Travel to Peninsular India: Chennai / Madras 3: British Churches
Both the churches shown here--St George's, 1816, and St Andrew's, 1818--were designed by a Major DeHaviland.
May as well start among the aerial roots of the Ficus shrouding the cemetery at St George's.
The cathedral early Sunday. The doors were wide open.
Side doors provided extra and needed ventilation.
Inside, the effect was almost like being outside.
Part of the memorial to the first bishop of Madras.
He is shown in a pose that invites mockery. When a target becomes this easy to hit, it's a good idea to think about whether it deserves to be hit at all.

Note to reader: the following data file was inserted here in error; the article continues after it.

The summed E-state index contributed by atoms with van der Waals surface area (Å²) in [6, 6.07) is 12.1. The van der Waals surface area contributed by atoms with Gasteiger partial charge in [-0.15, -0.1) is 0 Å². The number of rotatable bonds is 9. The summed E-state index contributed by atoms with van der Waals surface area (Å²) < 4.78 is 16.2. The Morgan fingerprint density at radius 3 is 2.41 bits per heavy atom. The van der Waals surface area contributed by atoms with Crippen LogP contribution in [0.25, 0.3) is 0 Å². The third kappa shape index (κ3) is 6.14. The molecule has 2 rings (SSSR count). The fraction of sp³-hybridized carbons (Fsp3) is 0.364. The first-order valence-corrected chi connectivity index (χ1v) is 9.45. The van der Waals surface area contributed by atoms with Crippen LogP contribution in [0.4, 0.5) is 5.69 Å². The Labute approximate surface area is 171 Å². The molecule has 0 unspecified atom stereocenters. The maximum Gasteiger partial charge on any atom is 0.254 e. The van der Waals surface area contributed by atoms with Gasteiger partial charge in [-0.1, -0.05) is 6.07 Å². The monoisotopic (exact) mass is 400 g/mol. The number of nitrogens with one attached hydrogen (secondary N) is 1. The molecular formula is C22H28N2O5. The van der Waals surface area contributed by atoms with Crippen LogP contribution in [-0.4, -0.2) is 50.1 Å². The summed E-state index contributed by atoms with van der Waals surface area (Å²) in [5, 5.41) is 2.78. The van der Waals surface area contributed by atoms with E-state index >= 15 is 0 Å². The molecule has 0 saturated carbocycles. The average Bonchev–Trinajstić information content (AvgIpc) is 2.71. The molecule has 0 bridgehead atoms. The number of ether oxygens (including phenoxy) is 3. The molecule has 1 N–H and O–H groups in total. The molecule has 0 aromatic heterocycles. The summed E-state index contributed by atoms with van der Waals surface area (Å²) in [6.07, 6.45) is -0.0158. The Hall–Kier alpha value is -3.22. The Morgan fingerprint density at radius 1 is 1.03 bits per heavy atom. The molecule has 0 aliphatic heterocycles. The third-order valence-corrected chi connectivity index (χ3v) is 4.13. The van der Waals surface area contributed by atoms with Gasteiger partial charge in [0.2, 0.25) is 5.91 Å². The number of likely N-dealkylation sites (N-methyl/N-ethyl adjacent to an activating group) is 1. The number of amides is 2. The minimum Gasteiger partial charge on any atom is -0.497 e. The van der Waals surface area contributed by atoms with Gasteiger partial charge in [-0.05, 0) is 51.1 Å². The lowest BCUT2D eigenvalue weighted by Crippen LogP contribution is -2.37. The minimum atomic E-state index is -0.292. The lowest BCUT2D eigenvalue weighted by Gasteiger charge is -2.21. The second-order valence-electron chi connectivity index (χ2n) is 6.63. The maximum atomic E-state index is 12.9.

The inscription reads: "...wantonly murdered on the steps of his courthouse at Trichinopoly... in the thirtieth year of his service...."
Bengal was always the hotbed of insurrection, but Madras wasn't a sinecure: "... killed by the hand of a political assassin...1911."
A domestic story.
The austere but elegant St. Andrews Church, modelled on London's St Martin-in-the-Fields.
From the main entrance.
On the floor of the church.
On a wall in the church and one of the most beautiful memorials in India.
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